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Virgin Media’s Cable Expansion in Liverpool Stalled by Shoddy Street Works

Monday, June 19th, 2017 (7:45 am) - Score 2,086

The Liverpool City Council has kept the expansion of Virgin Media’s ultrafast cable broadband and TV network on hold since February 2017 because of “serious issues” (damage to highways, poor reinstatement, site safety etc.) with the street works being conducted by contractors.

At present the cable operator is spending around £3bn on a major network expansion (Project Lightning), which aims to cover a total of 17 million UK premises by 2019 (i.e. 4 million extra premises, 2 million of which will be done with FTTP) and this should boost their coverage of the United Kingdom to around 60-65%.

The downside of such a positive project is that it requires significant new civil engineering (street works etc.), which has a natural tendency to cause a lot of disruption and that’s particularly true when working in dense urban areas where a lot of people will be affected (especially if the work isn’t conducted properly).

Suffice to say that complaints soon stack up and local authorities then have to take action, which usually involves ordering the contractors to correct their mistakes. We’ve seen countless examples of this from all of the major telecoms infrastructure builders.

Similarly the Liverpool City Council claims to have found all sorts of problems with Virgin Media’s roll-out, which also included evidence of open trenches without barriers and using footway boards at vehicle access points. “To continue working in this manner could have led to a serious accident,” said LCC to The Times (paywall).

A Spokesperson for Virgin Media said:

“Where remedial work needs to take place we are committed to ensuring this is completed to the highest quality. Getting relevant permissions is a vital part of ensuring we can bring ultrafast broadband to more parts of the UK and Ireland. We urge all local authorities to work with us so that investment isn’t held back in their areas.”

Apparently both sides are making progress in reaching an agreement to resolve the dispute; although clearly Virgin Media has yet to satisfy the council that they can meet the required standards, otherwise the deployment wouldn’t still be stuck in limbo.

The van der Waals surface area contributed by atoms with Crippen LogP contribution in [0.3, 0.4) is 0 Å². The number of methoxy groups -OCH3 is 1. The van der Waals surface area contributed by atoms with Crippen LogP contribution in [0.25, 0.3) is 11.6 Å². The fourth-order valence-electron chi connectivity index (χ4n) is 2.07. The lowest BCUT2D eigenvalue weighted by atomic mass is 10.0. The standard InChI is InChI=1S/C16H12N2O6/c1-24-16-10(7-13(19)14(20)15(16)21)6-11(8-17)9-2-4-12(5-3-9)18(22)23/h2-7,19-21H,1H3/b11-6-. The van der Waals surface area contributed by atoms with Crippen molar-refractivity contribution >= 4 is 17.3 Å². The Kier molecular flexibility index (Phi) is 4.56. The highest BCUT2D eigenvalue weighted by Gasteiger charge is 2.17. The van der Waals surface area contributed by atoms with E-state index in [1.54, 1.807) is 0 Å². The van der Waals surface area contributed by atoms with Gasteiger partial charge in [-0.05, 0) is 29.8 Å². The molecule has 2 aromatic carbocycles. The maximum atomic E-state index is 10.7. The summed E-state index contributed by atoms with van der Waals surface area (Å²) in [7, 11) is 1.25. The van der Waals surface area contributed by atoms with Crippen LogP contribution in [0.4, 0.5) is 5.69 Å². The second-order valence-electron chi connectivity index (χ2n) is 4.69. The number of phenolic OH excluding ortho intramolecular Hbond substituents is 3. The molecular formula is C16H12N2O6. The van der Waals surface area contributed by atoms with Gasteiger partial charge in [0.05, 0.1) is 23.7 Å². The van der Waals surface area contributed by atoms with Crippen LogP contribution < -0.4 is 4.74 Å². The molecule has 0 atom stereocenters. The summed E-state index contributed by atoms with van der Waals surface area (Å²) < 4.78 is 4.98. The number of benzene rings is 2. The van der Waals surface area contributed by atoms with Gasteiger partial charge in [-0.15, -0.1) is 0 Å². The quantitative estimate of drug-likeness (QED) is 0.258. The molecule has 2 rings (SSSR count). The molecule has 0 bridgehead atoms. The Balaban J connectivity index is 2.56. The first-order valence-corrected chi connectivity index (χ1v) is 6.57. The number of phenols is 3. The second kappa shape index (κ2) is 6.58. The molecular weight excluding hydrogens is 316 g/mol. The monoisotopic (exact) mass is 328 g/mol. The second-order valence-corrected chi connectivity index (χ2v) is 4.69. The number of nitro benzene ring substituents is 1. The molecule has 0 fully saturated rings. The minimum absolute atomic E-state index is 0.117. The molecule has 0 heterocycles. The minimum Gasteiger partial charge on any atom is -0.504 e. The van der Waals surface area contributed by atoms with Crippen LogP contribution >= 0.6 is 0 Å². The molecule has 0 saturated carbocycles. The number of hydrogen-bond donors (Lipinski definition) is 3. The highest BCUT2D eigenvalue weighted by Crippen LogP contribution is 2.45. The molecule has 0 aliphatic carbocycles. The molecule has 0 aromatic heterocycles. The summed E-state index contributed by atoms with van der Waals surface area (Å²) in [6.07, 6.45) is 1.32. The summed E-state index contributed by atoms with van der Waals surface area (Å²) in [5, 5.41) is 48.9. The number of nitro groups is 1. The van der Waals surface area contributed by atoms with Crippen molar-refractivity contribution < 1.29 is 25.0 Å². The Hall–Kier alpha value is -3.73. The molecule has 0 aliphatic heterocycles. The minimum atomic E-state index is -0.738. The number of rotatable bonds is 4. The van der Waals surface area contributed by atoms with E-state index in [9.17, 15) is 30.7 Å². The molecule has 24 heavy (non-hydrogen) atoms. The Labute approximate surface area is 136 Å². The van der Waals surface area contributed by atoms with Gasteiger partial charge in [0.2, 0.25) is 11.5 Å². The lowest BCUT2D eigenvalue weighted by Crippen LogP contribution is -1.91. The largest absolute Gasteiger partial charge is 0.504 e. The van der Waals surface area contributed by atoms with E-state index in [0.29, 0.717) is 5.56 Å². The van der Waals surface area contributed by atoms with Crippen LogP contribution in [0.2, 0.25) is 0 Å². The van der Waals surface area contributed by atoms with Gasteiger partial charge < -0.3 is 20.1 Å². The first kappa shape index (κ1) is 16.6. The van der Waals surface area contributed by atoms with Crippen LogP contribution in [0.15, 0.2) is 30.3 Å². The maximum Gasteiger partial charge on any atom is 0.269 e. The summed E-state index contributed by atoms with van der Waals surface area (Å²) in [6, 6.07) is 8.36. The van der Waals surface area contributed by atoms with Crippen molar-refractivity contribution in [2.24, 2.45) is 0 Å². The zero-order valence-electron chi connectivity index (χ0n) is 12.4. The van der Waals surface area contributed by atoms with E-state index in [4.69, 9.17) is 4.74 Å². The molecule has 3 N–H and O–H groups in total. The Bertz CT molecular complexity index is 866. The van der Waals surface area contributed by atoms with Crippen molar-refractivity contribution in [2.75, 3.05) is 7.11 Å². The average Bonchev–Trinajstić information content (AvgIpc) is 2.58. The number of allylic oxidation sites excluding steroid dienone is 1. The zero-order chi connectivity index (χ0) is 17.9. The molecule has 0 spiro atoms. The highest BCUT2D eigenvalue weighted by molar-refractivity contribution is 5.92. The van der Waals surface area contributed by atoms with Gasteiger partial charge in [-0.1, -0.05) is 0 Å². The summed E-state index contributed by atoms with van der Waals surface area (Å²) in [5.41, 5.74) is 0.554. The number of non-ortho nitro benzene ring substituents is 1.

As always it’s easy to moan about a lack of fibre optic broadband but building such networks is rarely possible without a fair bit of disruption, which can itself attract plenty of complaints from residents. Contractors can at least mitigate this by conducting their work properly and keeping local residents fully apprised of their plan on a day-to-day basis.

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By Mark Jackson
Mark is a professional technology writer, IT consultant and computer engineer from Dorset (England), he also founded ISPreview in 1999 and enjoys analysing the latest telecoms and broadband developments. Find me on Twitter, , Facebook and Linkedin.
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11 Responses
  1. Steve Jones says:

    I recall that when cable TV networks were being installed en-mass during the 1990s, there were many such complaints over shoddy workmanship. It’s always likely to happen when contractors are under time and budget pressures or even, dare I say, just a general tendency by some to take short-cuts. Unfortunately doing a good job takes time and money. If it’s only one city that has this issue, then VM are doing fairly well.

    1. CarlT says:

      There were a few relatively minor issues in Leeds with regards to reinstatement but certainly nothing of this scale.

      There has been plenty of remedial reinstatement but nothing meriting the halting of the, almost complete, rollout.